RoboLab - Neutron Activation of Silver

Robolab Exercise - Neutron Activation of Silver

Run the Exercise

This exercise is currently offline while it is being upgraded to LabView NXG and the cloud service System Link. We plan to have the exercise available in the new version by the end of May 2020. 


To book a time slot for using this remote controlled laboratory you must contact Jon Petter Omtvedt (UiO). Please provide full name, affiliation and when you would like to run the exercise. You will not be able to use the system before you have received a username and password.

Learning Goals

Upon completing this RoboLab exercise, students should be able to demonstrate:


  • Understand how neutrons can penetrate a stable nucleus and transform it into a radioactive one (nuclear reactions).
  • Understand how Be mixed with a strong alpha-source will produce neutrons.
  • Understand the in-growth of radioactivity in nuclear reactions, including saturation and dependence on half-life (advanced use).
  • Understand the nature of statistical uncertainty in counting (advanced use).



  • How to compensate for background in nuclear measurements.
  • How to measure and analyse a multi-component decay curve (manually or by using software).
  • How to determine end-of-irradiation yields.
  • How to obtain decay data from e.g. the Nuclear Chart and on-line databases and apply it to nuclear reactions and measurements (advanced use).
  • Calculate yields in nuclear reactions (advanced use).


This remote operated facility enable anything from a short demonstration of neutron activation to highly advanced experiments and calculations.

This exercise allows the student to activate an 11-g silver disk by exposing it to neutrons from a Be/238Pu neutron-source. After irradiation, the disk is pneumatically transported to a NaI detector where gamma emissions from 2.38-min 108Ag and 24.6-sec 110Ag can be measured. The detector is gated on the 580-700 keV region and will count 633-keV gamma (1.76% intensity) from 108Ag and 658-keV gamma (4.50% intensity) from 110Ag. The measurement is done as a time series. In this way the student can deconvolute the two-component decay curve to determine the end-of-irradiation disintegration rate of both silver isotopes. Advanced use of the experiment is to measure data for different lengths of irradiation time. Plotting the disintegration rate of both silver isotopes as a function of irradiation time will yield in-growth curves and provide a more detailed understanding of the kinetics of nuclear reactions (for students at an advanced level).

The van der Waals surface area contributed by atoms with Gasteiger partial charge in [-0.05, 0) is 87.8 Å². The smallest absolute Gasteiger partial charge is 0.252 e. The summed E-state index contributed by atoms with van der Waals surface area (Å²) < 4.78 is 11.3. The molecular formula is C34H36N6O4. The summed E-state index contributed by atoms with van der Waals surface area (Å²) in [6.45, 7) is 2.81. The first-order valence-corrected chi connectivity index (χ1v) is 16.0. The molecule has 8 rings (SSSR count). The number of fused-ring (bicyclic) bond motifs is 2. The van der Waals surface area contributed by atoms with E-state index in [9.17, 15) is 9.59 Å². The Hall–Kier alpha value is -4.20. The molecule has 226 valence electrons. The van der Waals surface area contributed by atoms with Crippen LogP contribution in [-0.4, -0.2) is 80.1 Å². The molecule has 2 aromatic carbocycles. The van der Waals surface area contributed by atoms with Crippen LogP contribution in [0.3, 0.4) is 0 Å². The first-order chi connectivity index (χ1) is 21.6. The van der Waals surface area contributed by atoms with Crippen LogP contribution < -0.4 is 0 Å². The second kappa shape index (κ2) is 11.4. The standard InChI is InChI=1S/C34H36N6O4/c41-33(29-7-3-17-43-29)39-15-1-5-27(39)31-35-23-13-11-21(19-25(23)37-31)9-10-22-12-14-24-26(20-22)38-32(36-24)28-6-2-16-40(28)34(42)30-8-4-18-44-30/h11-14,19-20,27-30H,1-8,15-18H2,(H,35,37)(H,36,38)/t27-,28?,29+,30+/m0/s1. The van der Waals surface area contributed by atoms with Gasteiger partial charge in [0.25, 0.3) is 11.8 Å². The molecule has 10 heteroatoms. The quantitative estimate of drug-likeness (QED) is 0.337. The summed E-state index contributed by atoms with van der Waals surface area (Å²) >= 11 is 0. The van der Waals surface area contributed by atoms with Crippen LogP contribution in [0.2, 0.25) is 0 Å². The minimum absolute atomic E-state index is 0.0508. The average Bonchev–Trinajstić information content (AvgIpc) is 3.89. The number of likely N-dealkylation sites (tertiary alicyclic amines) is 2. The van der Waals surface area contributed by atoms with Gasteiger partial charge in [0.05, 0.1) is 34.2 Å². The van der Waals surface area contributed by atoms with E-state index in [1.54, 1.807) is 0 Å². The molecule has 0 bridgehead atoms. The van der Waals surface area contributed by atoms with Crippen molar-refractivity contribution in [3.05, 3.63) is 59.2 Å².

Sources of the type used for this experiment, a rather strong neutron source (about 370 GBq 238Pu mixed with Be powder in a steel encapsulation) is typically not widely available for student experiments. By using the remote controlled facility described here practical experience in neutron activation analysis and nuclear reactions can nevertheless be obtained. The n-source is surrounded by about 20 cm of paraffin.  Outside this there is another layer of boron paraffin to absorb the neutrons. The n-source and shielding is placed behind a 1 m thick concrete wall, which reduced the background seen by the detector on the other side of the wall. A pneumatic track, 3 m long, transports the 11 g silver disk back and forth between the irradiating and counting position.

Student Guides


Experimental Procedure

Neutron Activation of Ag
How to Measure the Decay of n-activated Silver
Analyzing a Two-component Decay Curve
Analyzing the Production Curve of n-activated Ag

Analysing the Data (to be written)

Teacher Guides

About learning benefits from this exercise (to be written)

How to prepare for using this exercise (to be written)

Notes on methods for analysing the data (to be written)

Alternative uses

This RoboLab setup can be used to investigate counting statistics and standard deviation related to measurement of radiation. Attenuate the count rate by selecting a suitable lead absorber thickness and have the students perform measurement series under identical conditions to observe the deviation in the number of counts.

Developed By

Jon Petter Omtvedt, Nuclear Chemistry Group

Department of Chemistry, University of Oslo, Norway

Feedback and Ideas from Users and Supervisors

Feedback and improvement ideas from users (student and teachers) for this RoboLab exercise - absorption of gamma radiation - is collected here.

Pictures and Videos